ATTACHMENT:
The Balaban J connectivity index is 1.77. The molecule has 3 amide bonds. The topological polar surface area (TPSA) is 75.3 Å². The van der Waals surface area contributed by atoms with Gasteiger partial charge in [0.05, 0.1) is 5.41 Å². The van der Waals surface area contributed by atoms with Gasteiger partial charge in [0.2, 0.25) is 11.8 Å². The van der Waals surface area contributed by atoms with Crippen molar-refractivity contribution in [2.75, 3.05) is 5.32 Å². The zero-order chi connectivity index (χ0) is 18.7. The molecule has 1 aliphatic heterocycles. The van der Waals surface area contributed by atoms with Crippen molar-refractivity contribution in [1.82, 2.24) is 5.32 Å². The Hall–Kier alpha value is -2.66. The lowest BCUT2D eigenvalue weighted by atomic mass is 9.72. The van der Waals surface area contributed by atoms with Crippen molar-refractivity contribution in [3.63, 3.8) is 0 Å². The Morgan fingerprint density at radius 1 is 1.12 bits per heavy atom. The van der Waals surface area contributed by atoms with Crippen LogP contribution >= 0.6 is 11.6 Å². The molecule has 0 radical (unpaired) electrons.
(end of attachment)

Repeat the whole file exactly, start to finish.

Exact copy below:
The Balaban J connectivity index is 1.77. The molecule has 3 amide bonds. The topological polar surface area (TPSA) is 75.3 Å². The van der Waals surface area contributed by atoms with Gasteiger partial charge in [0.05, 0.1) is 5.41 Å². The van der Waals surface area contributed by atoms with Gasteiger partial charge in [0.2, 0.25) is 11.8 Å². The van der Waals surface area contributed by atoms with Crippen molar-refractivity contribution in [2.75, 3.05) is 5.32 Å². The zero-order chi connectivity index (χ0) is 18.7. The molecule has 1 aliphatic heterocycles. The van der Waals surface area contributed by atoms with Crippen molar-refractivity contribution in [1.82, 2.24) is 5.32 Å². The Hall–Kier alpha value is -2.66. The lowest BCUT2D eigenvalue weighted by atomic mass is 9.72. The van der Waals surface area contributed by atoms with Crippen molar-refractivity contribution in [3.63, 3.8) is 0 Å². The Morgan fingerprint density at radius 1 is 1.12 bits per heavy atom. The van der Waals surface area contributed by atoms with Crippen LogP contribution >= 0.6 is 11.6 Å². The molecule has 0 radical (unpaired) electrons.